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Living in Tbilisi?

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Salil Padmanabh

Living in Georgia, from India

"As I moved to Tbilisi with my spouse, InterNations has helped us make friends outside of our work colleagues."

Verona Torres

Living in Georgia, from Spain

"While moving to Tbilisi on my own was daunting, InterNations gave me the expat support that I was looking for."

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Tbilisi at a Glance

Living in Tbilisi

If you are planning on living in Tbilisi, you should know that the local facilities and services have improving a lot lately. The city nowadays offers modern infrastructure, still maintaining its cultural heritage and its fascinating nature. Find out more on life in Tbilisi in our guide!

Healthcare in Tbilisi

While some local hospitals and health centers occasionally lack equipment, healthcare reform is high on the agenda, and 1993 saw the Ministry of Health implement this reform just as the country was transitioning to a market economy.  Nowadays, local healthcare is improving, like most things in Tbilisi, and can boast to be of a comparably high standard.

There are many examples of the healthcare improvements in Tbilisi, such as the In Vitro Clinic, which is one of the best fertility hospitals in the Middle East. At this center, world class doctors use the latest technology to aid families in their bid to conceive. Other notable hospitals include the R. Gudushauri Hospital and the Center of Clinical Medicine.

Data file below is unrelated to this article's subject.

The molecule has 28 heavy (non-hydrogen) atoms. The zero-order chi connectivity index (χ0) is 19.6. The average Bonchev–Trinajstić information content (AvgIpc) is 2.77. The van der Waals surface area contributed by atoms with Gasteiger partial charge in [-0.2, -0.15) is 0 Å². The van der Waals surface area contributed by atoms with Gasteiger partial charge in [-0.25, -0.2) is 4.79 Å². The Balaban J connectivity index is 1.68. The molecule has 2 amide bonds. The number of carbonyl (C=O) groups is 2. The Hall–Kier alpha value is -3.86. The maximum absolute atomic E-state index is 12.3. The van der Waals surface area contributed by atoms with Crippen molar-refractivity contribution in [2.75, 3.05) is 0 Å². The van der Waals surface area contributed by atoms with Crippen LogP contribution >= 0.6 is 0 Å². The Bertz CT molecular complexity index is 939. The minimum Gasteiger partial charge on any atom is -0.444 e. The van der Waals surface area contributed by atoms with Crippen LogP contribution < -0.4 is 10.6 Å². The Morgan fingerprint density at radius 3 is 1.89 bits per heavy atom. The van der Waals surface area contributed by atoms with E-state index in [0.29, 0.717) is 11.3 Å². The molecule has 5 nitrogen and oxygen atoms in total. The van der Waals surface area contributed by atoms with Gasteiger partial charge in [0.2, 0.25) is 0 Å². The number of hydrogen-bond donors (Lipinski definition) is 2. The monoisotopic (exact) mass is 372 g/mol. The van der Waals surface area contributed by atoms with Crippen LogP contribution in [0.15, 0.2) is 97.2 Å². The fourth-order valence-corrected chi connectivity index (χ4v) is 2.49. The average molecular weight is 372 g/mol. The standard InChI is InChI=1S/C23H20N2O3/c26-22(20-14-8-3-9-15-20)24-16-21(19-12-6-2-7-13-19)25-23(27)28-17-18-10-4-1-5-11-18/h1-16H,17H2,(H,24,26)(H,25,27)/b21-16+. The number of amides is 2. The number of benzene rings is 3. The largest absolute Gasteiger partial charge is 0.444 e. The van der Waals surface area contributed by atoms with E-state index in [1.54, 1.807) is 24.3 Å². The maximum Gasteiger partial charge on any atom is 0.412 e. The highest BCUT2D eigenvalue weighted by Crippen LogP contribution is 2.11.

To cover the costs of any treatments or doctor visits, expatriates are advised to obtain a private health insurance policy before arriving in Tbilisi. 

Transportation in Tbilisi

The main areas of Tbilisi are connected by a fairly extensive metro network, with fine marble architecture giving the underground stations a stylish feel. Station announcements are made in Georgian and English. Mini buses can also be encountered on a regular basis around Tbilisi, and this form of transport is an extremely easy way of seeing the sights.

Those wishing to jump in a taxi can do so for no more than a few US dollars, but be sure to agree on the cost of the journey before getting into the taxi as many drivers will try to take advantage of tourists — 0.30 USD per km is the going rate.

Finally, Tbilisi has recently introduced a number of Western-style yellow buses. Although the destinations are in Georgian, a translated list of the stops can be obtained from a number of places, including hotels. These buses are extremely safe and clean, with a price of 0.5 GEL (0.22 USD) per journey. Hop on at the back and pay the driver as you leave the bus. 

A rechargeable Metromoney card can also be purchased for 2 GEL (0.88 USD), allowing the user to switch between bus and metro for 90 minutes for the price of single ticket. This card is also required for any rides on the sky tramway, as cash payments are not accepted here.

Culture and Leisure

With a host of religious monuments and unique geographical phenomena, Tbilisi offers those new to the city a host of activities in which to emerge themselves. The 4th century Narikala Fortress provides an insight into Georgia's past conflicts, while the Bridge of Peace is an example of the country's less turbulent modern-day situation. To get to Narikala, there is no better option than the sky tramway. This trip is extraordinarily cheap at 1 GEL each way (0.44 USD), and once at the top the panoramic views on offer are truly stunning.

Tbilisi is also synonymous with religion, and there is no finer example of this than the city's many cathedrals, including the Tsminda Sameba Cathedral, the Sioni Cathedral Church, and the Metekhi Cathedral. Any expatriates living in Tbilisi who want to delve deeper into the city’s history can head to the Georgian National Museum.

InterNations Expat Magazine